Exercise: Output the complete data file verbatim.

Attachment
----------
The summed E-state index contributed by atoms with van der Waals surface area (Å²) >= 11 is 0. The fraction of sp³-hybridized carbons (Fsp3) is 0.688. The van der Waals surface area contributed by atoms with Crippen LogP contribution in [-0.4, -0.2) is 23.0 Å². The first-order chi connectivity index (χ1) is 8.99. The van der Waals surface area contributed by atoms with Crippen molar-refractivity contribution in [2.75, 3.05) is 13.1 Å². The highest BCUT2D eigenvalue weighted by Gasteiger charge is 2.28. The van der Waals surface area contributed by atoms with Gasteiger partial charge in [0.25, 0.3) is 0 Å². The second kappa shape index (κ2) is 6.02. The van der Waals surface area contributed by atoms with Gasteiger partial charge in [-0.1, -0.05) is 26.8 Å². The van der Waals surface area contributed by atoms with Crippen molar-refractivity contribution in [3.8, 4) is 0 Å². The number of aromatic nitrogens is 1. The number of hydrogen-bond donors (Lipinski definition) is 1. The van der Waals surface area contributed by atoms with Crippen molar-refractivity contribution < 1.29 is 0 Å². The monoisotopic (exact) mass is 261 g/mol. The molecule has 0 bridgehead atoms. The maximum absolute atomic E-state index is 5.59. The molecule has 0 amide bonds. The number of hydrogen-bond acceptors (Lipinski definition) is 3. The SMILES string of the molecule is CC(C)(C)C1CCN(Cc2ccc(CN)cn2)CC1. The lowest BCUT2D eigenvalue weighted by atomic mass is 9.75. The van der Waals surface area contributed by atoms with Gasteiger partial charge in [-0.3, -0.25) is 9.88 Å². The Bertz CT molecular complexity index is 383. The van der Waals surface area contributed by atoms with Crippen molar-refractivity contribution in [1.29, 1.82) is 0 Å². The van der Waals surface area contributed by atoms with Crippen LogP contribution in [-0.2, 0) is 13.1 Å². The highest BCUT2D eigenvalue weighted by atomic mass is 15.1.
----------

The summed E-state index contributed by atoms with van der Waals surface area (Å²) >= 11 is 0. The fraction of sp³-hybridized carbons (Fsp3) is 0.688. The van der Waals surface area contributed by atoms with Crippen LogP contribution in [-0.4, -0.2) is 23.0 Å². The first-order chi connectivity index (χ1) is 8.99. The van der Waals surface area contributed by atoms with Crippen molar-refractivity contribution in [2.75, 3.05) is 13.1 Å². The highest BCUT2D eigenvalue weighted by Gasteiger charge is 2.28. The van der Waals surface area contributed by atoms with Gasteiger partial charge in [0.25, 0.3) is 0 Å². The second kappa shape index (κ2) is 6.02. The van der Waals surface area contributed by atoms with Gasteiger partial charge in [-0.1, -0.05) is 26.8 Å². The van der Waals surface area contributed by atoms with Crippen molar-refractivity contribution in [3.8, 4) is 0 Å². The number of aromatic nitrogens is 1. The number of hydrogen-bond donors (Lipinski definition) is 1. The van der Waals surface area contributed by atoms with Crippen molar-refractivity contribution < 1.29 is 0 Å². The monoisotopic (exact) mass is 261 g/mol. The molecule has 0 bridgehead atoms. The maximum absolute atomic E-state index is 5.59. The molecule has 0 amide bonds. The number of hydrogen-bond acceptors (Lipinski definition) is 3. The SMILES string of the molecule is CC(C)(C)C1CCN(Cc2ccc(CN)cn2)CC1. The lowest BCUT2D eigenvalue weighted by atomic mass is 9.75. The van der Waals surface area contributed by atoms with Gasteiger partial charge in [-0.3, -0.25) is 9.88 Å². The Bertz CT molecular complexity index is 383. The van der Waals surface area contributed by atoms with Crippen molar-refractivity contribution in [1.29, 1.82) is 0 Å². The van der Waals surface area contributed by atoms with Crippen LogP contribution in [-0.2, 0) is 13.1 Å². The highest BCUT2D eigenvalue weighted by atomic mass is 15.1.